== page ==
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8 must-have apps for the Samsung Galaxy Tab and Galaxy Note

SoftwareFeatures
by Sascha Segan, 15 Aug 2013Features
8 must-have apps for the Samsung Galaxy Tab and Galaxy Note

Samsung's tablet business is booming. According to research firm IDC, Samsung sold 277 per cent more Galaxy Tab and Galaxy Note tablets in the second quarter of this year than last year, putting more than 8 million tablets in people's hands and crushing all of its Android-based competitors.

Samsung launched the Android tablet market, of course, with the first Galaxy Tabs back in 2010. They were the first 7in tablets, paving the way for the Kindle Fire, Nexus 7 and even the iPad mini. Since then, the company has broken out all over the place in traditional Samsung style, with a range of sizes, pen options, and wireless choices.

Samsung's tablet line runs all of the apps other Android tablets and phones do, obviously. If you take a look at our 10 best Android tablet apps, and our series of articles on the best Android apps of 2013, you'll find plenty of options to load onto your Samsung tablet.

But Samsung's slate range has some special features, too. Whether they're Samsung-exclusive apps, apps that use the new tablet's IR blasters, or apps that take advantage of the Galaxy Note tablet line's S Pen, you can find plenty of interesting options in the Google Play store.

We've picked out eight of the best exclusive Galaxy Tab and Note apps right here, for your delectation. Click on the title of the app to link through to the Play store in order to download it.

Oh, and if you have any other tips concerning apps for Samsung's tablets, feel free to share them in the comments section below.

Drawing Pad (£1.27)

My favourite amateur drawing app for Android tablets goes for extreme skeuomorphism, and its "box of crayons" user interface is easy to use for both the 7-year-old budding artist in my family and the 38-year-old professional painter. Drawing Pad also makes full use of the Galaxy Note 8 and 10.1's S Pen pressure-sensitivity; it's surprisingly powerful for basic sketchers.


Xbox iR Remote (£0.65)

Samsung's new tablets come with Samsung WatchOn, which controls TVs and set-top boxes. But the IR blaster in your Samsung tablet can manipulate a much wider array of home electronics. The Xbox remote app is just that: An app that lets you control your Xbox 360 through its IR port, which is great if you use your Xbox as your main DVD player and Netflix portal.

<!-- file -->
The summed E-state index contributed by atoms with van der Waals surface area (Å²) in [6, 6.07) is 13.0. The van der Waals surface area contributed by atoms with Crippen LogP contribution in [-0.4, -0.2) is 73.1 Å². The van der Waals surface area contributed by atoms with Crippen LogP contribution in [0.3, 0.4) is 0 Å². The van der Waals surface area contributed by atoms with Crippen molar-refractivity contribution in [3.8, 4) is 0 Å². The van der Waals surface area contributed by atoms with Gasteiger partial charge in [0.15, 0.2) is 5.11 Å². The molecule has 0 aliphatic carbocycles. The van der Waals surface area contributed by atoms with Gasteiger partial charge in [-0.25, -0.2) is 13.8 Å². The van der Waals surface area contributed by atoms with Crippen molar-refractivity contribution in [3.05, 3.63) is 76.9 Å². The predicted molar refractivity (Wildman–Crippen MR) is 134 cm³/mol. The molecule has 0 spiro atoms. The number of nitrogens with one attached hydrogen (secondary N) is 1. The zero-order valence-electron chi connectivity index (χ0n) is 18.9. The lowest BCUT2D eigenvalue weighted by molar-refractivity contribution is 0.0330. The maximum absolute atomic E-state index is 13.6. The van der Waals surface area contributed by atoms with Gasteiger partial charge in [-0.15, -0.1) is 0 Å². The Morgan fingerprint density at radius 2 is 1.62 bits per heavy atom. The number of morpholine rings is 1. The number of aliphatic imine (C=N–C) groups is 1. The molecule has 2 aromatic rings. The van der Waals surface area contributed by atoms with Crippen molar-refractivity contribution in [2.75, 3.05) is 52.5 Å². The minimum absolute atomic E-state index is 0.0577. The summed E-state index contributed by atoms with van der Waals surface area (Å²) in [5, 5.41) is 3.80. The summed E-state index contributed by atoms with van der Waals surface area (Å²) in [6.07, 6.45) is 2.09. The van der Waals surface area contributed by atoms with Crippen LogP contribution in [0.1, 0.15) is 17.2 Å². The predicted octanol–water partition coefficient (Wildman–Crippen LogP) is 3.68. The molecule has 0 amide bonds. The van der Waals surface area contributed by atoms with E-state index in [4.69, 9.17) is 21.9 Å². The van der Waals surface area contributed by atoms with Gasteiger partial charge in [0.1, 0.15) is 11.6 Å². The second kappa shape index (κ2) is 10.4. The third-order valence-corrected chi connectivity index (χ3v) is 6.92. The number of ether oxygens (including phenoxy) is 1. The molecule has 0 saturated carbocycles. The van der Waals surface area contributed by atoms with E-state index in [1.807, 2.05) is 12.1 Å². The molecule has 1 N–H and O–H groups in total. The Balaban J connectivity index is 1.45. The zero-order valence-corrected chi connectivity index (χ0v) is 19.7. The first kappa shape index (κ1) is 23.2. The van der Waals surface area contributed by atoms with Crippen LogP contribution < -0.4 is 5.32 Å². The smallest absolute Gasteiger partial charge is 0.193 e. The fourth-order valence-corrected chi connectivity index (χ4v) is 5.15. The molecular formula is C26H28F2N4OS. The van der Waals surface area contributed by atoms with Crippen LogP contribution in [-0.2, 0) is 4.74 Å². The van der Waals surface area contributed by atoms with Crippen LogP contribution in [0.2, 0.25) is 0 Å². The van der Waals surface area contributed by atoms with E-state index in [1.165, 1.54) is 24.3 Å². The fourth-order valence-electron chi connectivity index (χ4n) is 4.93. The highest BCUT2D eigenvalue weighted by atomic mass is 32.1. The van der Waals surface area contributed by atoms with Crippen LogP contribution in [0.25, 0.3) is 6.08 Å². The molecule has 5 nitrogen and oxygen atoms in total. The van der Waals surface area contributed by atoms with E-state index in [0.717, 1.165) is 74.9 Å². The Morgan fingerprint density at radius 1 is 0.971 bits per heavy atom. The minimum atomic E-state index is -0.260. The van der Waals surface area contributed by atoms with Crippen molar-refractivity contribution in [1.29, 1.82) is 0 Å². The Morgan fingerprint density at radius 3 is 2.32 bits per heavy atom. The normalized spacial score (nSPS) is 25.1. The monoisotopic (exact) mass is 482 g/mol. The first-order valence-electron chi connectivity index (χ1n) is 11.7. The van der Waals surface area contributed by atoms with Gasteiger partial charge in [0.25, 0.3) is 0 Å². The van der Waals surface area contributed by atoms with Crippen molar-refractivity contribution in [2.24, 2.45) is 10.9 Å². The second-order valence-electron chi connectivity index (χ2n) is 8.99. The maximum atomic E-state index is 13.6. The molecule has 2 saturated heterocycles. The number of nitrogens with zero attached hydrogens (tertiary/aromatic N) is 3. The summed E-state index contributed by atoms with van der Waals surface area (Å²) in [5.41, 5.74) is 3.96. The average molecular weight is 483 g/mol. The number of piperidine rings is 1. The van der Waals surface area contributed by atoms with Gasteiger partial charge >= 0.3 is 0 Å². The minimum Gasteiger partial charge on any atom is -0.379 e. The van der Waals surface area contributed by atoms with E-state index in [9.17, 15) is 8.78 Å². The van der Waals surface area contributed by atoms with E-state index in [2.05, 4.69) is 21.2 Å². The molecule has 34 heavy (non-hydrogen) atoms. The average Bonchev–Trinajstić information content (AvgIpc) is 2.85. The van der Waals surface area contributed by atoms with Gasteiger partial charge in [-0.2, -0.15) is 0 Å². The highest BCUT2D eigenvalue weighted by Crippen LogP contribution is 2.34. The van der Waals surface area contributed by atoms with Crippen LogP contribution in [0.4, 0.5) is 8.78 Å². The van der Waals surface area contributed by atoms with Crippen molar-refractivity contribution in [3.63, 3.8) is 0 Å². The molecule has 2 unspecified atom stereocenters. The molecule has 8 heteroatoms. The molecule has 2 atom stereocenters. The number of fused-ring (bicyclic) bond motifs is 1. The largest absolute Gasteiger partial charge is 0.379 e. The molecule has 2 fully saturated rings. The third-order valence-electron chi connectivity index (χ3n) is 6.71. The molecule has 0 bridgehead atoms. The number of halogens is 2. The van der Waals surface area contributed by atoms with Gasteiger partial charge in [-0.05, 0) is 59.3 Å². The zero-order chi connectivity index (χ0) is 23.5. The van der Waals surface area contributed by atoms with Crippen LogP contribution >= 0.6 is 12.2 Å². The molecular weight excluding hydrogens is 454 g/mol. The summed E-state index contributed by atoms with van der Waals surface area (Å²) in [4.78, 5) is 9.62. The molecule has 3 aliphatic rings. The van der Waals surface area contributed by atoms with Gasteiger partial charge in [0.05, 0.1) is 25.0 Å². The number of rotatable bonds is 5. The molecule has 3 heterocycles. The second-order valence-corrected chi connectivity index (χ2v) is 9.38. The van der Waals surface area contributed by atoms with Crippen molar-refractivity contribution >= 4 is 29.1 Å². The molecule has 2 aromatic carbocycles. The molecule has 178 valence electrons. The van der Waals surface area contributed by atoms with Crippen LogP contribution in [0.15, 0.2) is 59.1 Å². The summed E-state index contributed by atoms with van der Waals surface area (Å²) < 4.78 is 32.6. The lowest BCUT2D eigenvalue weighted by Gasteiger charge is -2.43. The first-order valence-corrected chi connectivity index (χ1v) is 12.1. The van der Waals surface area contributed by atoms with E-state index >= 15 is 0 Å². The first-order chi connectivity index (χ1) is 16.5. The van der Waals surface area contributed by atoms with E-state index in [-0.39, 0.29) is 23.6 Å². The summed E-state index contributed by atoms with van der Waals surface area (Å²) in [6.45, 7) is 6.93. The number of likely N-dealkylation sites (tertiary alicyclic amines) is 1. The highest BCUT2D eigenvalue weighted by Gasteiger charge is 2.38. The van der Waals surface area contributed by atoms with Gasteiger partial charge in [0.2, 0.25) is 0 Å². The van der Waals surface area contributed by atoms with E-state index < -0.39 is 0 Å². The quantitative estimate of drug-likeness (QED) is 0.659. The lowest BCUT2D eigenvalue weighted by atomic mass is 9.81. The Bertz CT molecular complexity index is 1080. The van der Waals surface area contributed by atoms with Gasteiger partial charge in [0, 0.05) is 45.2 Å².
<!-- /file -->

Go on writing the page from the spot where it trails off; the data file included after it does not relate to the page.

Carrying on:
Papyrus (free)

If you have a Galaxy Note, you need a good note-taking app. Papyrus is much simpler than Samsung's S Note, but it still supports S Pen pressure sensitivity. It has won awards for its easy free-form style.


Evernote Widget (free)

You probably already have Evernote, the ubiquitous, cloud-syncing, note-taking app. I'm actually writing this article in Evernote right now. But one of the lesser-known features of Evernote on Android is this widget. It's a separate download, and it brings your Evernote notes to the home screen of your tablet. That makes your most recent notes much more accessible.


Samsung Smart Camera (free)

Samsung's Wi-Fi-connected cameras have special powers when they're connected to an Android-based phone or tablet. You can use this app to download photos from your camera, or use your tablet as a remote viewfinder, triggering the camera from afar.


Flipboard (free)

Flipboard is a great news aggregator on any Android tablet, but it's probably going to get even better on Samsung tablets as time goes on. Here's why: On the Samsung Galaxy S4 phone, Flipboard supports Air View and Air Gestures, which lets you hover your finger over stories to see a little more about them. Samsung has said technologies like Air Gestures are coming to other Samsung devices, such as tablets, in the future.


Kies Air (free)

Hey, did you know that you can control your Samsung tablet from your PC — without hooking it up with a cable? Kies Air, a Samsung exclusive, lets you manage everything from your tablet's picture library to its contact book over Wi-Fi. If you prefer to type on an actual keyboard when entering this kind of data, Kies Air makes it a lot easier to manage the contents of your tablet.


Peel Remote with TapPlay TV (free)

Okay. So this is weird. The version of Peel Remote that comes with your Galaxy Tab controls your TV just fine, but it doesn't include Netflix. This version of Peel doesn't actually control your TV, but it gives you personalised recommendations which include Netflix. Why are there two versions of Peel? Why doesn't one have all the features? In any case, try them both and pick the feature set you like best.

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